Jonathan Mostow’s WWII actioner has gone stale at warp speed. Here’s the nifty, if factually-challenged set up: US Navy unit fakes its way onto a crippled German U-Boat to snatch an ‘Enigma’ Coding Machine, but then must sail the damaged sub back to safety when their home ship gets blown to bits. ‘Hey! Somebody wrote all these instructions in God-Damned German!’ Hailed as good old-fashioned entertainment (by folks who apparently have seen little good old-fashioned entertainment), almost nothing plays out in convincing fashion. Mostow has his cast turning screws & dashing thru narrow corridors, but his incessant camera moves feel imposed and almost everyone in the cast hopelessly contemporary. (The token black character is a real head-scratcher, straight out of a 70s sit-com.) The film was a major early showcase for Matthew McConaughey, but he’s crucified by his military buzzcut and a habit of dropping his jaw and letting his mouth hang open to express emotion, like some cartoon character. And, just in case you're still confused on how to react, tv composer Richard Marvin is around to swamp the scene with patriotic musical goo. Second-rate & second-hand as it is, it’s tough to completely miss with any WWII sub pic; those underwater PINGs generate a Pavlovian response in just about any movie maven. But you may still stand up & boo at the end when the film belatedly acknowledges the actual roll played by the Brits in solving ENIGMA. Maybe it was all part of the Lend-Lease program.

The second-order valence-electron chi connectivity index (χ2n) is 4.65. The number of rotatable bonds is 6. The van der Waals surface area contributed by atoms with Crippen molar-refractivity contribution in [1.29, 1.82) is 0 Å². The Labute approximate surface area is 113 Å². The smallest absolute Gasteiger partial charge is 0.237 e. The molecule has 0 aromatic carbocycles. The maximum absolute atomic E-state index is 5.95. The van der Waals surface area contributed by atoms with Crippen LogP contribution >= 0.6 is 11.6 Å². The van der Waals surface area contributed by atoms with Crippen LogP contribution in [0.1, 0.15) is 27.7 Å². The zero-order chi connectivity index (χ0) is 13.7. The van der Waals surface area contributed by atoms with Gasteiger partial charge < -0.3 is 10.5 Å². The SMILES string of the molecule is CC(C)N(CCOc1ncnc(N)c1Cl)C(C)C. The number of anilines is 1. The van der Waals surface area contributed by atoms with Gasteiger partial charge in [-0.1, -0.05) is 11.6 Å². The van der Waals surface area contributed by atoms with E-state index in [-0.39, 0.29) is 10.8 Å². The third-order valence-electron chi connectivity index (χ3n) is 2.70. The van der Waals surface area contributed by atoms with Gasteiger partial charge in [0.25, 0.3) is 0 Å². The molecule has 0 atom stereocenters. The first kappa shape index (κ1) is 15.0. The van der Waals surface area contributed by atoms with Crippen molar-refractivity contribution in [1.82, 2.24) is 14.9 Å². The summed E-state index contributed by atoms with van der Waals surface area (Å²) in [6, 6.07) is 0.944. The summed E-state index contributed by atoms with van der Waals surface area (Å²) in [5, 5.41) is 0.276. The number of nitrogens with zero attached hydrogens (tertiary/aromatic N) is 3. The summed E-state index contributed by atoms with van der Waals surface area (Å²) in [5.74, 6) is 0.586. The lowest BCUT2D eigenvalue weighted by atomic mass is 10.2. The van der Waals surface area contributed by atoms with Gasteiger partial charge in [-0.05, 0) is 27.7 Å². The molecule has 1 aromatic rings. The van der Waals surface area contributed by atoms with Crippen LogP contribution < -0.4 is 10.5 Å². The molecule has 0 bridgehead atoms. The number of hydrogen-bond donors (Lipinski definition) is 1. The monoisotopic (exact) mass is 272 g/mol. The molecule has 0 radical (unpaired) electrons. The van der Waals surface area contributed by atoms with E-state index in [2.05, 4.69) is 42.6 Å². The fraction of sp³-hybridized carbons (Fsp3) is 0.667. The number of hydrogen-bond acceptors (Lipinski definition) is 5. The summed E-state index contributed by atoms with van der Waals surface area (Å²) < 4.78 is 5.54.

WATCH THIS, NOT THAT: Under Robert Wise, Clark Gable & Burt Lancaster RUN SILENT, RUN DEEP/’58; and many swear by the German DAS BOOT/’81. But the best sub pic of recent times is the Cold War thriller K-19: THE WIDOWMAKER/’02. A major commercial bomb for Kathryn Bigelow, it’s superb once you get past the fake-out opening sequence, with phenomenal perfs from Liam Neeson, Harrison Ford & Peter Sarsgaard. OR: See how the famous Enigma Machine worked for British Intelligence in Michael Apted/Tom Stoppard's adaptation of Robert Harris's ENIGMA/'93. A near success, produced by SNL's Lorne Michaels and Mick Jagger!